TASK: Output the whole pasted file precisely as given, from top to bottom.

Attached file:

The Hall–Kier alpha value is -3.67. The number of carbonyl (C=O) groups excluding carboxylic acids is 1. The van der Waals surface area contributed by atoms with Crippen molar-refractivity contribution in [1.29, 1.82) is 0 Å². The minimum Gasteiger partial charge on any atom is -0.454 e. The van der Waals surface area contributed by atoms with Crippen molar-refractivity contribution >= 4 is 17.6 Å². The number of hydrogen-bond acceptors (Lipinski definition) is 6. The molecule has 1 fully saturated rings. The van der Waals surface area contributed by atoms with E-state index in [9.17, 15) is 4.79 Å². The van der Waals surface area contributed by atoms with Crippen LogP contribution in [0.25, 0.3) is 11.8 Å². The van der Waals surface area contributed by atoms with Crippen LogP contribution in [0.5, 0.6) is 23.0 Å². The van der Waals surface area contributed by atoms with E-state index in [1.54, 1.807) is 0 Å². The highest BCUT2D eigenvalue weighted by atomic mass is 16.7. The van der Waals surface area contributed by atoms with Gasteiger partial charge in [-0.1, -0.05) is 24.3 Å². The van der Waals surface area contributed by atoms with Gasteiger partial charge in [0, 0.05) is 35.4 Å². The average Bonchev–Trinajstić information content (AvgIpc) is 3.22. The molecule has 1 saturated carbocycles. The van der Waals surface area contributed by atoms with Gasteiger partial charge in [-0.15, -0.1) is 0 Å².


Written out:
The Hall–Kier alpha value is -3.67. The number of carbonyl (C=O) groups excluding carboxylic acids is 1. The van der Waals surface area contributed by atoms with Crippen molar-refractivity contribution in [1.29, 1.82) is 0 Å². The minimum Gasteiger partial charge on any atom is -0.454 e. The van der Waals surface area contributed by atoms with Crippen molar-refractivity contribution >= 4 is 17.6 Å². The number of hydrogen-bond acceptors (Lipinski definition) is 6. The molecule has 1 fully saturated rings. The van der Waals surface area contributed by atoms with E-state index in [9.17, 15) is 4.79 Å². The van der Waals surface area contributed by atoms with Crippen LogP contribution in [0.25, 0.3) is 11.8 Å². The van der Waals surface area contributed by atoms with Crippen LogP contribution in [0.5, 0.6) is 23.0 Å². The van der Waals surface area contributed by atoms with E-state index in [1.54, 1.807) is 0 Å². The highest BCUT2D eigenvalue weighted by atomic mass is 16.7. The van der Waals surface area contributed by atoms with Gasteiger partial charge in [-0.1, -0.05) is 24.3 Å². The van der Waals surface area contributed by atoms with Gasteiger partial charge in [0, 0.05) is 35.4 Å². The average Bonchev–Trinajstić information content (AvgIpc) is 3.22. The molecule has 1 saturated carbocycles. The van der Waals surface area contributed by atoms with Gasteiger partial charge in [-0.15, -0.1) is 0 Å².